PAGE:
So, what would research in Indian Psychology look like? Its core would be the use of yoga (in its widest, deepest sense) to affect inner changes, to activate and undergo processes within the realm of consciousness, to move through and study the complex, subtle, inner worlds that our ordinary waking consciousness doesn’t allow us to see, and then to use this new knowledge to transform one’s outer and inner nature. The other half of the effort would be to share the new knowledge and know-how in a manner that helps others to do the same. Interestingly the sharing of yoga-based research can take three very different but equally effective forms: The first is an “objective”, technical, prosaic, description of a method, of something concrete and explicit which others can “do”. Good examples of this method might be the Yogasutras of Patanjali or Kamalashila’s Bhavanakrama: both give detailed, step-wise descriptions of how to reach higher states of consciousness. The second way is to describe the inner states and processes in such an evocative manner that the reader (or listener) can be carried by the language to a similar experience, or at least to a shadow of it. Typical examples of this second method are the verses of the Rig Veda and the Upanishads, the writings of Shankara, the poetry of Rumi, and Sri Aurobindo’s Savitri. All these authors did massive inner work, which then enabled them to write in such a manner that their texts carry the reader to far beyond his or her normal level of being and understanding. The third method is simply by sharing one’s “presence”, one’s style of being and responding to the world, so that the student can grow in his consciousness through some form of osmosis or “contagion”. All great yogis do this, but as typical examples of the third way, one could name Sri Ramakrishna and Ramana Maharshi. Both masters wrote little, hardly ever gave systematic instructions, and yet by their very being influenced millions and increased our knowledge of the “further reaches” of our human potential.
All this may seem very unscientific, and yet it may have more in common with the way science operates, than may be clear at first sight. After all the progress of science as a collective enterprise is not only made through the publication of scientific papers. New insights are also shared through their application in technology, and through the complex process of learning that takes place in universities and other research establishments. For students who want to become the next generation of scientists, it is not enough to study textbooks and research papers. They also have to absorb the methods and practices of their discipline, and, just as in yoga, the best amongst them have to manage spending time under the direct influence of the great exemplars of the preceding generation.
Perhaps one should consider then not only systematizers like Patanjali, but also poets like Rumi as researchers in the field of consciousness: both mastered complex inner processes, developed new knowledge, and an effective way to share their findings. While acknowledging fully that it may be more difficult to reach consensus on the value of a poem than on the validity of a mathematical formula or the effectiveness of a yogic “method”, one could perhaps argue that poetry plays a somewhat similar role in the field of inner consciousness studies, as mathematical algorithms in the hard sciences: for those who can read them, they light up large and complex issues in a precise and quick fashion that ordinary, linear prose cannot match.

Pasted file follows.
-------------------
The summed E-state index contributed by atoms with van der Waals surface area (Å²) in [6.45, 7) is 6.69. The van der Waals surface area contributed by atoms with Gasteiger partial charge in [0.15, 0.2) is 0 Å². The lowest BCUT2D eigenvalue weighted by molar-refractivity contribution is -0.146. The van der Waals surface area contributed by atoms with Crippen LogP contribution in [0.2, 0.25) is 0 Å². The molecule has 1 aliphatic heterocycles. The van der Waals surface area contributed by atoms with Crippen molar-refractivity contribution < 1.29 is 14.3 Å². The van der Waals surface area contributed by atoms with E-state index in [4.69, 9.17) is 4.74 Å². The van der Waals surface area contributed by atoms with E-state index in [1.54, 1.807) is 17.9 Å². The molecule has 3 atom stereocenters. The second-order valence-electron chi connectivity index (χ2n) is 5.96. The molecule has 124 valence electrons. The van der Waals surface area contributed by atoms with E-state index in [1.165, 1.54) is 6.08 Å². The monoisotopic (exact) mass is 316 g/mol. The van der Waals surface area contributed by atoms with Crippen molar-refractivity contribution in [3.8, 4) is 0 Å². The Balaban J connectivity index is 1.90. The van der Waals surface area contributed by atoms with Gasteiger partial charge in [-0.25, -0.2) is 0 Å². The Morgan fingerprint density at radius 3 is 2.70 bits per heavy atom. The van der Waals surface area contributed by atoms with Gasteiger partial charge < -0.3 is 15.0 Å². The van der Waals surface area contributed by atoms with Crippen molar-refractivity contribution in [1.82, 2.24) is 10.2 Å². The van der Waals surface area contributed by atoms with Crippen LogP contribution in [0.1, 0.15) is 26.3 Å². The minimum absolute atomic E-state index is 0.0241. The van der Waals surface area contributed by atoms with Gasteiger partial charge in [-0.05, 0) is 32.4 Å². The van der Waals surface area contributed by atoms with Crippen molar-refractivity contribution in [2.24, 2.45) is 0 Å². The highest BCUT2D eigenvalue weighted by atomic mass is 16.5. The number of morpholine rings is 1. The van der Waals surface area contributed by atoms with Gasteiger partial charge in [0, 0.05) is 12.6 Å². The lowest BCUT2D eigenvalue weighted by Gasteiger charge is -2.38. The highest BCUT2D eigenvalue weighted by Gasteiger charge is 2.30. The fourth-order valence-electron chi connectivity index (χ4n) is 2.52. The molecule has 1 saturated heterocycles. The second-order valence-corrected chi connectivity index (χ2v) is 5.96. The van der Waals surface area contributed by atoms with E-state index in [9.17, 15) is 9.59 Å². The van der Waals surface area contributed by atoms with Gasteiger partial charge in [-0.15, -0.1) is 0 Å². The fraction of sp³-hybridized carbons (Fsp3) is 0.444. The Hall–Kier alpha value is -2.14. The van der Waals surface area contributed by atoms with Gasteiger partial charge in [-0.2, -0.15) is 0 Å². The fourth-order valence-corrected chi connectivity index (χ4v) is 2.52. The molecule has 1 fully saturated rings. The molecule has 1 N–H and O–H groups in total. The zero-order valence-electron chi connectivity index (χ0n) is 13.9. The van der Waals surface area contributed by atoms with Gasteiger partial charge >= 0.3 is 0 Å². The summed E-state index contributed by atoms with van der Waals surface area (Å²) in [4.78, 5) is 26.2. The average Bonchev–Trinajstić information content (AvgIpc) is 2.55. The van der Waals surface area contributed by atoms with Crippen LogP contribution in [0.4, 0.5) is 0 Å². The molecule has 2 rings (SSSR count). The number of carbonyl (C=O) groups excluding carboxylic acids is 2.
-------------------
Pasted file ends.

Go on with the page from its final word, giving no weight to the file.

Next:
Finally, it may be relevant to note that in the hard sciences, one can distinguish a continuum that has, on the one side, a small number of really great scientists who help the field to make large steps forward, and on the other side a huge mass of minor researchers who corroborate the findings of the really great. The former get famous, and rightly so, and yet, the latter are also important, as they add solidity, mass and sometimes detail to the body of science, even if they add little of entirely new knowledge. Similarly, in the field of consciousness-based psychological research, one can make a difference between the really great — yogis like the Rishis of the Rig Veda, Rumi, and Aurobindo — and a large mass of “small-timers”, people who can take up the texts of the really great, try to apply them in themselves, and then, for example through the qualitative methods of collaborative research, corroborate, refine, or problematize the findings of the great.
Putting the various elements of the argument together, we could then say first that the positivist methods of the hard sciences, the constructionist approaches of the social sciences, and the yoga-based methods of (Indian) psychology may give humanity a fairly comprehensive science of ourselves and the social and physical worlds we inhabit.
The second point is that within this triple framework, psychology should employ the whole range of methodologies: objective, positivist research for the study of the nervous system and its workings; quantitative, standardized surveys for large populations (and for the relative placement of individuals within those populations); qualitative research methods for in-depth studies of individuals and small groups; and first-person, yoga-based research for those who can discern and describe their inner processes with sufficient precision for others to profit from their findings.
If you’re interested in some further reading on the subject, you could have a look here.